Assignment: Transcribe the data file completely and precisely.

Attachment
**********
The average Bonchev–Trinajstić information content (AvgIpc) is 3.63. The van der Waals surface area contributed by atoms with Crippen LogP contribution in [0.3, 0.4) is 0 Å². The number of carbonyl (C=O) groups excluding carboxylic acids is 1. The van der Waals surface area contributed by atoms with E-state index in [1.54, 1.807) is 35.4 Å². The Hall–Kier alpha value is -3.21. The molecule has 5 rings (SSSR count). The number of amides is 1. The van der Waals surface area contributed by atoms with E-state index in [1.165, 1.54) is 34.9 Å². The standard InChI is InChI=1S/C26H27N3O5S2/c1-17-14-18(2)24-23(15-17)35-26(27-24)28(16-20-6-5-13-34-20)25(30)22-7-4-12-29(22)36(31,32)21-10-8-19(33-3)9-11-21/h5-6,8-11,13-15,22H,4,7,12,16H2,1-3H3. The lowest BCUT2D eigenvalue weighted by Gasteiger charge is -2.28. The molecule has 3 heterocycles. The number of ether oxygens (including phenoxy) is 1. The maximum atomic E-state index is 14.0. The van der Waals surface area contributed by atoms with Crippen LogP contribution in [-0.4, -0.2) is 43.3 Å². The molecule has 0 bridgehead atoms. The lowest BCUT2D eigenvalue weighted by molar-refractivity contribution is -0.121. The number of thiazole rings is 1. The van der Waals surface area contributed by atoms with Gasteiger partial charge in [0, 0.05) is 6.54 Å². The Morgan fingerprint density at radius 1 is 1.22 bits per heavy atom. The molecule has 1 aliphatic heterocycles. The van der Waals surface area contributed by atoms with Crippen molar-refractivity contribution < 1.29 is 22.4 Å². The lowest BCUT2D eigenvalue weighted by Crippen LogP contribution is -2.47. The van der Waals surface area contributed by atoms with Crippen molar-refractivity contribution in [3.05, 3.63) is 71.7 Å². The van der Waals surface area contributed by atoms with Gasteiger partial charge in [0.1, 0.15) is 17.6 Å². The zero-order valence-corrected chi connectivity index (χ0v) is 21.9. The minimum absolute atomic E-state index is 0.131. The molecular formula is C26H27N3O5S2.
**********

The average Bonchev–Trinajstić information content (AvgIpc) is 3.63. The van der Waals surface area contributed by atoms with Crippen LogP contribution in [0.3, 0.4) is 0 Å². The number of carbonyl (C=O) groups excluding carboxylic acids is 1. The van der Waals surface area contributed by atoms with E-state index in [1.54, 1.807) is 35.4 Å². The Hall–Kier alpha value is -3.21. The molecule has 5 rings (SSSR count). The number of amides is 1. The van der Waals surface area contributed by atoms with E-state index in [1.165, 1.54) is 34.9 Å². The standard InChI is InChI=1S/C26H27N3O5S2/c1-17-14-18(2)24-23(15-17)35-26(27-24)28(16-20-6-5-13-34-20)25(30)22-7-4-12-29(22)36(31,32)21-10-8-19(33-3)9-11-21/h5-6,8-11,13-15,22H,4,7,12,16H2,1-3H3. The lowest BCUT2D eigenvalue weighted by Gasteiger charge is -2.28. The molecule has 3 heterocycles. The number of ether oxygens (including phenoxy) is 1. The maximum atomic E-state index is 14.0. The van der Waals surface area contributed by atoms with Crippen LogP contribution in [-0.4, -0.2) is 43.3 Å². The molecule has 0 bridgehead atoms. The lowest BCUT2D eigenvalue weighted by molar-refractivity contribution is -0.121. The number of thiazole rings is 1. The van der Waals surface area contributed by atoms with Gasteiger partial charge in [0, 0.05) is 6.54 Å². The Morgan fingerprint density at radius 1 is 1.22 bits per heavy atom. The molecule has 1 aliphatic heterocycles. The van der Waals surface area contributed by atoms with Crippen molar-refractivity contribution < 1.29 is 22.4 Å². The lowest BCUT2D eigenvalue weighted by Crippen LogP contribution is -2.47. The van der Waals surface area contributed by atoms with Crippen molar-refractivity contribution in [3.05, 3.63) is 71.7 Å². The van der Waals surface area contributed by atoms with Gasteiger partial charge in [0.1, 0.15) is 17.6 Å². The zero-order valence-corrected chi connectivity index (χ0v) is 21.9. The minimum absolute atomic E-state index is 0.131. The molecular formula is C26H27N3O5S2.